Dielectric Antennas

Antennas are at the heart of modern radio and microwave frequency communications technologies. Researchers have recently extended antenna concepts to the optical frequency domain, greatly enhancing light-matter interactions in a variety of nanophotonic systems (e.g. solar cells, molecular sensors, optical tweezers) [1]. Thus far, optical antennas have primarily been constructed from metallic materials which support plasmonic resonances. In contrast, we have recently exploited the scattering resonances of high-permittivity semiconductor nanowires to realize all-dielectric optical antennas. These systems exhibit a series of multipole resonances (Fig. 1) with unique properties [2] that enable novel antenna-based metamaterials [3], light emitters [4], photodetectors [5], and solar cells [6-8].

Selected Publications

Affiliated Researchers

Nikita Butakov received his Bachelors in Electrical Engineering and Mathematics from SUNY Buffalo in 2013. He is currently pursuing a Ph.D. at the University of California at Santa Barbara. He is a DOD NDSEG Fellow. His research focuses upon using unique metal-dielectric transitions in VO2 to construct tunable metasurfaces.

Light-matter interactions at the nanoscale depend on both properties of the illuminating light, and properties of the nanostructure under consideration. To better understand these interactions, Tanya studies the effects of illumination engineering on multipolar resonances in sub-wavelength particles.  Of particular interest are the spectral response and radiative properties of sub-wavelength structures, as well as the selective excitation of individual multipolar resonances through beam engineering.  Tanya established a "local field theory" approach to understanding the multipolar resonances of spherical nanoparticles, and has used this to develop novel computation time-saving techniques for running FDTD electromagnetics simulations.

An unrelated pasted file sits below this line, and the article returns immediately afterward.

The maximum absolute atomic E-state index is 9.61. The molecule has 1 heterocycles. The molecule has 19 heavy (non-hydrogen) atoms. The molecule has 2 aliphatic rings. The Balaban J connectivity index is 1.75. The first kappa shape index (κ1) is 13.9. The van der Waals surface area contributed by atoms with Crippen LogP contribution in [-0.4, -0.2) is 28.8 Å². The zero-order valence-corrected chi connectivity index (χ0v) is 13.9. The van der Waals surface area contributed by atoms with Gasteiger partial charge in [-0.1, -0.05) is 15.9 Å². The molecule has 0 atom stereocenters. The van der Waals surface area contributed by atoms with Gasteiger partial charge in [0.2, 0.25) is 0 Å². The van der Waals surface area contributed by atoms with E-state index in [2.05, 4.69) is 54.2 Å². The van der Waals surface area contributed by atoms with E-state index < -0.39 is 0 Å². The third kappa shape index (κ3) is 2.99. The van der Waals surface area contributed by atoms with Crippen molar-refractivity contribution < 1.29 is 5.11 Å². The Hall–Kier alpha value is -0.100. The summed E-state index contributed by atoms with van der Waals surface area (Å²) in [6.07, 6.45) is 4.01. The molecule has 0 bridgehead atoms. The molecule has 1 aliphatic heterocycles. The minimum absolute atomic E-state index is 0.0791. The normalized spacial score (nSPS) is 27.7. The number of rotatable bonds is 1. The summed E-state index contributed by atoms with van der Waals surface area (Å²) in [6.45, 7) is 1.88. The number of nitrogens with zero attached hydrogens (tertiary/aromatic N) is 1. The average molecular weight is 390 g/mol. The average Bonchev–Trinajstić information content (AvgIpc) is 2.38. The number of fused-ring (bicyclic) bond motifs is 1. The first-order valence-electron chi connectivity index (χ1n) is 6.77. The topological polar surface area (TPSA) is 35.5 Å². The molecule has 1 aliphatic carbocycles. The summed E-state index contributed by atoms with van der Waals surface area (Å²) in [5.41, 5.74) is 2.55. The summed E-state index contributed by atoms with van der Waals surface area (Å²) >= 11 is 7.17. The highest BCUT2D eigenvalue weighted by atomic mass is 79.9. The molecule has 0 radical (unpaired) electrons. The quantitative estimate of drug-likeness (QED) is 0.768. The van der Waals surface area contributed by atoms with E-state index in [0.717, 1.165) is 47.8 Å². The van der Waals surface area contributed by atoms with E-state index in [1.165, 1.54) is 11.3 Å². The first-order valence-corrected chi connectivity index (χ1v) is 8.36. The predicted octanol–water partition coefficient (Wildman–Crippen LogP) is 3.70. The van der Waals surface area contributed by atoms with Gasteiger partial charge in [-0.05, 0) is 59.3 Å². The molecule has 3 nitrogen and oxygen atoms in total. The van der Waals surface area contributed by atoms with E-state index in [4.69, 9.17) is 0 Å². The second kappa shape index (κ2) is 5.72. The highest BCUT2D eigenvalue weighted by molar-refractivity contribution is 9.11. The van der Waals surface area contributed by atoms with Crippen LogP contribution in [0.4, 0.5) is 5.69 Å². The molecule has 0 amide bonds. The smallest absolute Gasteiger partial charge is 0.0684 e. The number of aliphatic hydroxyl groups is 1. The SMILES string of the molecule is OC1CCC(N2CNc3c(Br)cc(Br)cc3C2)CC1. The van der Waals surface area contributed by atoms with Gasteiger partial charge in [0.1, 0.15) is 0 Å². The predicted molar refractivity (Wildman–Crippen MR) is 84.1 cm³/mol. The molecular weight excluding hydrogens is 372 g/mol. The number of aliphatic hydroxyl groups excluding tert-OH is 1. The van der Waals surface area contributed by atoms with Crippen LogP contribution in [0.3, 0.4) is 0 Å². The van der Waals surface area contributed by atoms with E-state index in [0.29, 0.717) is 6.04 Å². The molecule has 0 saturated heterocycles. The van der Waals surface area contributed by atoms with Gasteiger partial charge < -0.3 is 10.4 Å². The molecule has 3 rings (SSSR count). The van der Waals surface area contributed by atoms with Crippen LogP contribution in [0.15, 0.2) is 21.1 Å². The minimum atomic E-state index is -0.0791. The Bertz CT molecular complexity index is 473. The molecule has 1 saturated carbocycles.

We study the optical properties of organic, semiconducting, and hybrid thin films in order to understand the connection between thin-film morphology and optical anisotropies.  With this, we hope to gain insight into the fundamental electric and magnetic light-matter interactions in these systems, as well as possible ways of increasing absorption/emission properties in, e.g., LEDs.  Our primary apparatus is a momentum-resolved (aka, Fourier imaging) spectrometer. 


See Publications and Google Scholar.

 Efficient control of light-matter interaction at the nanoscale.